Unions sue to revive rule combatting airborne viruses


San Francisco (PAI) — The Teachers, AFSCME, Communications Workers (CWA and other unions representing hundreds of thousands of health care workers) are demanding the Occupational Safety and Health Administration revive a permanent federal rule forcing firms to protect workers against all airborne viruses.

The lawsuit, filed in U.S. District Court in Washington, D.C., says Health and Human Services Secretary Alex Azar and Homeland Security Secretary Chad Wolf should immediately use the Defense Production Act to ensure adequate PPE supply for frontline workers. The agencies failed to respond to an August petition from the groups that demanded emergency action.

“It’s difficult for healthcare workers to get supplies on a daily basis because employers are conserving what they have, and having to ask or find PPE on our own is a horrible practice,” said Denise Abbott, an emergency room nurse in Buffalo, N.Y., and a member of CWA Local 1168.

“Staff still have to reuse masks for the entire day unless they’re dirty, damp, or damaged. PPE must be at the ready and used properly if we’re ever going to see an end to this crisis. With the flu season fast approaching, healthcare workers are again facing great risk from this administration’s failure to act.”

Steady growth and a recent surge in COVID-19 cases nationwide has led to a shortage of lifesaving equipment – including gloves, masks, gowns, and sterilizing supplies – for millions of essential workers. This shortage has left CWA members without adequate respiratory protection throughout the pandemic in healthcare, telecommunications, airlines, public sector, manufacturing, retail, law enforcement, education, and broadcasting, media, and the news. People of color are more likely to be part of the essential workforce and at higher risk of death from the coronavirus.

In a 41-page suit filed Oct. 26 against Trump’s OSHA, the unions demanded the judges order the agency to publish and put out for comment the anti-airborne hazard rule it was on the verge of issuing in 2017. Unions first sought the rule in 2009.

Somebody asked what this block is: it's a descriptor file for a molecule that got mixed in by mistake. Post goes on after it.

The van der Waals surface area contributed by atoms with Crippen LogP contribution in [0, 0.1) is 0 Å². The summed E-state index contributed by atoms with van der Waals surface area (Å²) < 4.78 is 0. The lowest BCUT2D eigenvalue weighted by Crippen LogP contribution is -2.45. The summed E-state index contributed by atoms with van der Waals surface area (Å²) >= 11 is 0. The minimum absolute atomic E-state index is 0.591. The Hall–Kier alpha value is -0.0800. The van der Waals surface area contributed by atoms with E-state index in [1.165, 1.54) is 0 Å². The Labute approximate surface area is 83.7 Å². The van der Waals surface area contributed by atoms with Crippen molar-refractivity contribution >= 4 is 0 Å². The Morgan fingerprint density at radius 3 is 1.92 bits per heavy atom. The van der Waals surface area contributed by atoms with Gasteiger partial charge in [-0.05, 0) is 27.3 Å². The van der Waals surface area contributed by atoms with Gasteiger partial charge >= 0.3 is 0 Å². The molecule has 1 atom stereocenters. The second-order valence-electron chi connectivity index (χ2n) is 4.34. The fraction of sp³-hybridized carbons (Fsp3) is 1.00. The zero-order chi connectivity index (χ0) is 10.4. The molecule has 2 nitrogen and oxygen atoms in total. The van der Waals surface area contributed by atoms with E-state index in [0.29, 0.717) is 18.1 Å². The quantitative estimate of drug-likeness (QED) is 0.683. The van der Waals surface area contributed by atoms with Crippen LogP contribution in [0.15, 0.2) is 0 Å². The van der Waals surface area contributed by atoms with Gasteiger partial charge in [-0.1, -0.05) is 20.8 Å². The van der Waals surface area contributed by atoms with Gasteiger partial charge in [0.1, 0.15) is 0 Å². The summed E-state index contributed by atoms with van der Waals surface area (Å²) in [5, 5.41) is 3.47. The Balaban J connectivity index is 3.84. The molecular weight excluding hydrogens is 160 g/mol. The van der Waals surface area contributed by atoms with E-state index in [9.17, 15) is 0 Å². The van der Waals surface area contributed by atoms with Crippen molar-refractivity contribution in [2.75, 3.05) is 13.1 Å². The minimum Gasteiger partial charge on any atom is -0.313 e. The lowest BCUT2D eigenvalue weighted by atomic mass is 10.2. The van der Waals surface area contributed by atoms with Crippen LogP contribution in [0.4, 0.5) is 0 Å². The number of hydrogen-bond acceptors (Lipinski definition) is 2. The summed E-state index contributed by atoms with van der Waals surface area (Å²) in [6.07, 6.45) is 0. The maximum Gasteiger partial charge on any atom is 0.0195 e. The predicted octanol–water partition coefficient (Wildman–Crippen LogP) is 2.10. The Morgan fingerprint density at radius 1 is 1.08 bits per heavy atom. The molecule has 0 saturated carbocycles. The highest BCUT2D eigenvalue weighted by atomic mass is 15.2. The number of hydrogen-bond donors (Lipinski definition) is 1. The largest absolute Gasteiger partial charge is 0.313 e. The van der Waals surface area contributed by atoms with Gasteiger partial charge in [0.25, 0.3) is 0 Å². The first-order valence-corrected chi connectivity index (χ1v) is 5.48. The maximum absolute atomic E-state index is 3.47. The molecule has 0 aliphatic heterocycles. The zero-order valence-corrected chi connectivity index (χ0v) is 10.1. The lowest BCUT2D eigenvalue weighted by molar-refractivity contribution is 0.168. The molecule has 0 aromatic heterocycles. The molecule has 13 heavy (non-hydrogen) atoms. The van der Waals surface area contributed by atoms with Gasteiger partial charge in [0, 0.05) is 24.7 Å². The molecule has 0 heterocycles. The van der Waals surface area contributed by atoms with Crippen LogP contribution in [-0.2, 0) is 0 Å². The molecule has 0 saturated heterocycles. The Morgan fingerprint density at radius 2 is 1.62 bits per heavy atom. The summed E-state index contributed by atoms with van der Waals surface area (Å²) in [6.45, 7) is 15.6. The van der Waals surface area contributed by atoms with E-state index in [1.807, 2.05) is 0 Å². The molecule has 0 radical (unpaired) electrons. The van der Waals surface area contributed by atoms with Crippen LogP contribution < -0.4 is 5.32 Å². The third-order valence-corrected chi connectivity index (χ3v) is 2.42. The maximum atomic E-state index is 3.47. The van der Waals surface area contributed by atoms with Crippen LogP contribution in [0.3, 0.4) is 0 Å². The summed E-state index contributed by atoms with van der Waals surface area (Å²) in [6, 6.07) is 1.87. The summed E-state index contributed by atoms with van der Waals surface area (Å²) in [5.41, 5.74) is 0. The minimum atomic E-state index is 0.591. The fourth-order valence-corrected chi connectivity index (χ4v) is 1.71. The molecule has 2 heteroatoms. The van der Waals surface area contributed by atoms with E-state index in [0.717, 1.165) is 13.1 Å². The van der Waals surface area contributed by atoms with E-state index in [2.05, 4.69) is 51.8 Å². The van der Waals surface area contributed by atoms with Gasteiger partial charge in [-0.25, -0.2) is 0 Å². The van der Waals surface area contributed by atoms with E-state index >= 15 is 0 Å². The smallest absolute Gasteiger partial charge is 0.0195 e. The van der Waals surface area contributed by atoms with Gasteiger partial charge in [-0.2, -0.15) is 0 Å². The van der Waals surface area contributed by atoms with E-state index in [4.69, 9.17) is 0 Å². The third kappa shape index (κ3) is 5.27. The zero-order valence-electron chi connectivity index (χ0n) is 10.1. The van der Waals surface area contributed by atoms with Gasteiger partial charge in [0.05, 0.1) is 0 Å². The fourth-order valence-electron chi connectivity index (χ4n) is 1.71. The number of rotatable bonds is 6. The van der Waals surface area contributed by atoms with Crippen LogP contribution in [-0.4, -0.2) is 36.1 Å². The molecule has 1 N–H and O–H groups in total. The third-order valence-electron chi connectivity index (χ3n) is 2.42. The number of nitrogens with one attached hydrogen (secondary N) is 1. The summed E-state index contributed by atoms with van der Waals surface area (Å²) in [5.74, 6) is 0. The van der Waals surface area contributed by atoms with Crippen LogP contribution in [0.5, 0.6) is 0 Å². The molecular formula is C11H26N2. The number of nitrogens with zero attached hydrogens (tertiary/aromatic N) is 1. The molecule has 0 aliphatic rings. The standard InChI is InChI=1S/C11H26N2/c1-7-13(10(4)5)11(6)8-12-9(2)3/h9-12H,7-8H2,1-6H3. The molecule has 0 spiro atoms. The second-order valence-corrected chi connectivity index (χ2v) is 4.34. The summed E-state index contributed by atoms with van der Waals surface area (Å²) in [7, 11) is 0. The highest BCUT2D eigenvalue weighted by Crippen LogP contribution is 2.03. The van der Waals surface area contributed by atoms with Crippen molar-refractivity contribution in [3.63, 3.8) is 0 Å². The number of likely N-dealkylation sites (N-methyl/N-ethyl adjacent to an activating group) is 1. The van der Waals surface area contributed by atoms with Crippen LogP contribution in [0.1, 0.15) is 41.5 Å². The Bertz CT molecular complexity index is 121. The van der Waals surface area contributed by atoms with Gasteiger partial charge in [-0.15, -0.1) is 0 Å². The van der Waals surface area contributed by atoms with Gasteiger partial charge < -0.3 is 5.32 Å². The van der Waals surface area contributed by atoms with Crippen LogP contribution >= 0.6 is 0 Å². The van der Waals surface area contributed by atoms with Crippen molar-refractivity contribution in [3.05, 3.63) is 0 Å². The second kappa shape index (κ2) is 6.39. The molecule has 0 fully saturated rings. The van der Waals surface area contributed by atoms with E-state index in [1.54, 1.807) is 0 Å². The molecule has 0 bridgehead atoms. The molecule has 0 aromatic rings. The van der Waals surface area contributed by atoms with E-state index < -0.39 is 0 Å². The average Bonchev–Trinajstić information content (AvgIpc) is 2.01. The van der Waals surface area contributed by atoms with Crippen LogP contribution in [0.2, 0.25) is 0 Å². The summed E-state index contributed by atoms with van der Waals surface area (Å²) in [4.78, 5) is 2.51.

The rule would cover health care worker exposure to all airborne pathogens, not just the lethal coronavirus. As of 10 p.m. on Nov. 4, that virus had killed 233,663 people out of the 9.48 million it’s infected since the official pandemic declaration on March 13. That toll includes 190,000 health care workers who tested positive, 770 of whom have died, the suit says.

“People are dying, and more people are going to die because the Trump administration has totally failed to protect Americans who have been on the job throughout the pandemic keeping our country running,” said CWA President Chris Shelton. “Workers are terrified about the possibility of having to face a potential third surge of this COVID-19 virus during flu season without having access to adequate protective equipment. Trump and his cronies need to focus on the real problems people are facing and use every tactic within their power to get PPE produced and distributed to workers.”

Earlier this year, the AFL-CIO and National Nurses United tried to force OSHA to issue an emergency and immediate rule forcing firms to protect workers just against the coronavirus, officially named COVID-19. Judges on the U.S. Circuit Court of Appeals in D.C. said “no.”

The latest suit notes that even before the COVID-19 pandemic hit, airborne pathogens, including other viruses, had infected 1.7 million people yearly, including both workers and patients. The resulting diseases, including tuberculosis and meningitis, killed 99,000 a year.

In the face of such data, which indicate “significant health risks in workplaces,” OSHA “has a duty” legally to regulate the worksites and protect workers. Instead, it’s stalled for more than a decade, “a delay far longer than any court would deem reasonable,” the suit says. Not issuing rules to prevent viral spread is “reckless,” it adds.

Meanwhile, hospitals and nursing homes did nothing to protect the nurses and other health care workers from any airborne viruses. So OSHA drafted the rule to force them to act. Obama OSHA Administrator Dr. David Michaels, a public health specialist, was set to announce it, 10 days before the changeover to the Trump administration.

One of Trump’s first moves at the agency was to yank the anti-viral exposure rule and put it in the category of  “long-term rulemaking.”

Sean Lev, spokesman for Democracy Forward, the union-hired public interest law firm, says failing to resurrect the rule “betrays a dangerous disregard for the law and the health and safety of America’s frontline workers.”


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